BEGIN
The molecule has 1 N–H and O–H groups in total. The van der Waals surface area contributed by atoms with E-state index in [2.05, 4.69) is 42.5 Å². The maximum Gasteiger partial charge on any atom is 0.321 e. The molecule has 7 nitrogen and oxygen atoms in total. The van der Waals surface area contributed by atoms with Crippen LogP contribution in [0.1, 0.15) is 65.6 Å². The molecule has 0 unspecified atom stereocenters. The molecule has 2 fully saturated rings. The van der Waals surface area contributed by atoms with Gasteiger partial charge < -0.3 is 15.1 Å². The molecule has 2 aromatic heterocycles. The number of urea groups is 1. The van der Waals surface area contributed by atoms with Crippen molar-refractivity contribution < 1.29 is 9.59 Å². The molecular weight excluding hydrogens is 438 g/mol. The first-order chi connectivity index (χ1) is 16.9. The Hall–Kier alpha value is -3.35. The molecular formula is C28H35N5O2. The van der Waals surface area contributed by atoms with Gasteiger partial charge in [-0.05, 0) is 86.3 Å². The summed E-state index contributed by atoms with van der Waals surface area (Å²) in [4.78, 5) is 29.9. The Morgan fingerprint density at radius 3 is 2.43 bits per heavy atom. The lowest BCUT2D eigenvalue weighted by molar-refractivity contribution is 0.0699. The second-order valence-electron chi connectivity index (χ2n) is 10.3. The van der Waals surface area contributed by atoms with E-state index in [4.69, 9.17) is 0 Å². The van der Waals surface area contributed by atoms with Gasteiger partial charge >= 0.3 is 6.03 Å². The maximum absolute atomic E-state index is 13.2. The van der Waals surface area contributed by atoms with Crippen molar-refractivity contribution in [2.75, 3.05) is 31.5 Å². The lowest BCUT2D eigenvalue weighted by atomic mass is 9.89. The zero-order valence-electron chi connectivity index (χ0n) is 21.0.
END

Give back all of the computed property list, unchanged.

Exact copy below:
The molecule has 1 N–H and O–H groups in total. The van der Waals surface area contributed by atoms with E-state index in [2.05, 4.69) is 42.5 Å². The maximum Gasteiger partial charge on any atom is 0.321 e. The molecule has 7 nitrogen and oxygen atoms in total. The van der Waals surface area contributed by atoms with Crippen LogP contribution in [0.1, 0.15) is 65.6 Å². The molecule has 0 unspecified atom stereocenters. The molecule has 2 fully saturated rings. The van der Waals surface area contributed by atoms with Gasteiger partial charge < -0.3 is 15.1 Å². The molecule has 2 aromatic heterocycles. The number of urea groups is 1. The van der Waals surface area contributed by atoms with Crippen molar-refractivity contribution < 1.29 is 9.59 Å². The molecular weight excluding hydrogens is 438 g/mol. The first-order chi connectivity index (χ1) is 16.9. The Hall–Kier alpha value is -3.35. The molecular formula is C28H35N5O2. The van der Waals surface area contributed by atoms with Gasteiger partial charge in [-0.05, 0) is 86.3 Å². The summed E-state index contributed by atoms with van der Waals surface area (Å²) in [4.78, 5) is 29.9. The Morgan fingerprint density at radius 3 is 2.43 bits per heavy atom. The lowest BCUT2D eigenvalue weighted by molar-refractivity contribution is 0.0699. The second-order valence-electron chi connectivity index (χ2n) is 10.3. The van der Waals surface area contributed by atoms with E-state index in [4.69, 9.17) is 0 Å². The van der Waals surface area contributed by atoms with Gasteiger partial charge >= 0.3 is 6.03 Å². The maximum absolute atomic E-state index is 13.2. The van der Waals surface area contributed by atoms with Crippen molar-refractivity contribution in [2.75, 3.05) is 31.5 Å². The lowest BCUT2D eigenvalue weighted by atomic mass is 9.89. The zero-order valence-electron chi connectivity index (χ0n) is 21.0.